MOORHEAD — At the end of a historic semester for higher education across the country, one ambitious art class at Minnesota State University Moorhead is rethinking the gallery experience by filling MSUM Gallery's Instagram account (@msum_gallery) with work from students taking the course.

When classes went virtual in March, instructor Kelli Sinner had to make hard decisions, explaining, "I knew we had to scrap everything we had done so far."

The professor of art set two new requirements to fulfill in the class: the artwork must be meaningful, and it needed to be something that the students will look back on and be proud of.

Truly a first of its kind for Sinner, who has been an MSUM faculty member since 2005, she experienced something special despite the distance of online teaching.

"Their adaptability demonstrated how art can be a powerful tool to connect people, even when digital connections are the only option," Sinner says.

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As they pivoted course, Lauren Kensok, the social media manager for the school of art and a student in the class, set out to use Instagram as a baseline for the new virtual course.

Scrollable installations

"I had a hard time figuring out how to approach this project," Kensok says.

With her original idea to install a large musical staff sculpture on campus no longer a possibility, Kensok took a turn down introspection lane in "I'm okay," a stencil she designed to place throughout her daily life.

Another light of positivity came through when Rebecca Oehler decided to crowdsource nostalgia for "Kiddin' Around," a collection of childhood photos she received from friends, family, professors and strangers.

"They create a positive atmosphere, remind us of our own childhoods and allow us to get lost in the nostalgia for a while," Oehler says. She even included professor Sinner in the project.

Majoring in photography and printmaking, senior Rebecca Oehler crowdsourced nostalgia for her class project “Kiddin’ Around.” Minnesota State University Moorhead Gallery / Special to the Forum
Majoring in photography and printmaking, senior Rebecca Oehler crowdsourced nostalgia for her class project “Kiddin’ Around.” Minnesota State University Moorhead Gallery / Special to the Forum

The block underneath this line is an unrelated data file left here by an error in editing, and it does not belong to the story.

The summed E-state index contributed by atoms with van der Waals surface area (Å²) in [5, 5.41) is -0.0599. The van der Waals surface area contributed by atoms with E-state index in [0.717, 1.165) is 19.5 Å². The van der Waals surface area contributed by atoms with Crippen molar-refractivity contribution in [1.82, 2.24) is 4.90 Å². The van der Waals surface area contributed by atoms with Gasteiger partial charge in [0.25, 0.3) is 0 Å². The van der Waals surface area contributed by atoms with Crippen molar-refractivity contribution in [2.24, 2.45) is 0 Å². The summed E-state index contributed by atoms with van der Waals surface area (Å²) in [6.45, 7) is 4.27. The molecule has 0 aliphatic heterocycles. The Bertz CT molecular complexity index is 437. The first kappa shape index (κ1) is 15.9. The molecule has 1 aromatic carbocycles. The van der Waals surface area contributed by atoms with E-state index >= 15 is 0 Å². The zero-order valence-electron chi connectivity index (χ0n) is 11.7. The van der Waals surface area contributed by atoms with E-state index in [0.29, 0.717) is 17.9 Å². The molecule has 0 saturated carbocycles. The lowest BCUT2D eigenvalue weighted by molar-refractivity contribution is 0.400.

Virtual forms

Tobias Zikmund approached the new class format with a passion for painting and an eye for the little things. Using materials collected from his surroundings, he painted finely detailed faces on a series of rocks.

"Initially, I wanted to display the rocks in a pile, mimicking the rock piles around my house," Zikmund says. "But now I plan to display it in a flat pile to better show the faces and the somewhat unnerving stares."

Cole Hovind worked in the class to create a large-scale installation entitled "Galaxy Organics." Hovind's work centers on existence and being remembered after we are gone.

The work will be installed as part of his upcoming certificate show, "Festering Functionality."

Amanda Frost worked with natural dyes made from beet, cabbage and spinach to create a cozy place with her pillows that channel inner quarantine reflection.

"I wanted to try hand-dyeing fabrics with natural dye I created from vegetables," Frost says. "My fabric was too big to dye in my apartment, so I had to cut it up into little squares."

What was originally planned as a tapestry turned into tiny pillows, each stamped and painted with a unique personality.

"This concept turned out stronger than my original tapestry idea because the pillows felt way more personal," Frost says.

So many plans went out the window, like an entire syllabus in the case of the professor, or a a last celebration with friends for the four seniors out of the five taking this class.

But art inspires adaptation.

"These projects show artists at their best, receptive to new possibilities that open up, rather than focusing on what's lost," Sinner concludes. "Artists are inherently hopeful people, and that comes through in the art that was generated in this class."

Favorite Instagram follows

  • Lauren Kensok ( @renovationhusbands, @farmhousevernacular
  • Rebecca Oehler (@epicbecca777): @bonappetitmag, @print_witch
  • Tobias Zikmund ( @cheapoldhouses, @what_style_is_that
  • Amanda Frost (@amandafrostart): @biofabricate, @bttrprss_

This article is part of a content partnership with The Arts Partnership, a nonprofit organization cultivating the arts in Fargo, Moorhead and West Fargo. For more information, visit